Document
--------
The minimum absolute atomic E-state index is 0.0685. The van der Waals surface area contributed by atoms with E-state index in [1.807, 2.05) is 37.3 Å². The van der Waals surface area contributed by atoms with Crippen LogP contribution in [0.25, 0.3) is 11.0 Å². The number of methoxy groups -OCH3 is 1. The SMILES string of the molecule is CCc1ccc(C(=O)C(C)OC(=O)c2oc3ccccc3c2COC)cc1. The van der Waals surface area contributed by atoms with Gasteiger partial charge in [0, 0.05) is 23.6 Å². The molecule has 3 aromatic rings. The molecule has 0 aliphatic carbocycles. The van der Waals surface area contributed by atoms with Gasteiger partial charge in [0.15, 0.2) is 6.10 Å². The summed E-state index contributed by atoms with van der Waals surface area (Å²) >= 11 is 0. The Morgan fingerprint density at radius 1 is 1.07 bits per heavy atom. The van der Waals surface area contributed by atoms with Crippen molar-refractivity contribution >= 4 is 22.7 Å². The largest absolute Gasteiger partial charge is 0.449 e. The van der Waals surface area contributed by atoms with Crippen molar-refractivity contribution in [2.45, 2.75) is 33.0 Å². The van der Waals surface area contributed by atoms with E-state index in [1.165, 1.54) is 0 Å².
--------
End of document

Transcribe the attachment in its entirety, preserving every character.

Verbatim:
The minimum absolute atomic E-state index is 0.0685. The van der Waals surface area contributed by atoms with E-state index in [1.807, 2.05) is 37.3 Å². The van der Waals surface area contributed by atoms with Crippen LogP contribution in [0.25, 0.3) is 11.0 Å². The number of methoxy groups -OCH3 is 1. The SMILES string of the molecule is CCc1ccc(C(=O)C(C)OC(=O)c2oc3ccccc3c2COC)cc1. The van der Waals surface area contributed by atoms with Gasteiger partial charge in [0, 0.05) is 23.6 Å². The molecule has 3 aromatic rings. The molecule has 0 aliphatic carbocycles. The van der Waals surface area contributed by atoms with Gasteiger partial charge in [0.15, 0.2) is 6.10 Å². The summed E-state index contributed by atoms with van der Waals surface area (Å²) >= 11 is 0. The Morgan fingerprint density at radius 1 is 1.07 bits per heavy atom. The van der Waals surface area contributed by atoms with Crippen molar-refractivity contribution >= 4 is 22.7 Å². The largest absolute Gasteiger partial charge is 0.449 e. The van der Waals surface area contributed by atoms with Crippen molar-refractivity contribution in [2.45, 2.75) is 33.0 Å². The van der Waals surface area contributed by atoms with E-state index in [1.165, 1.54) is 0 Å².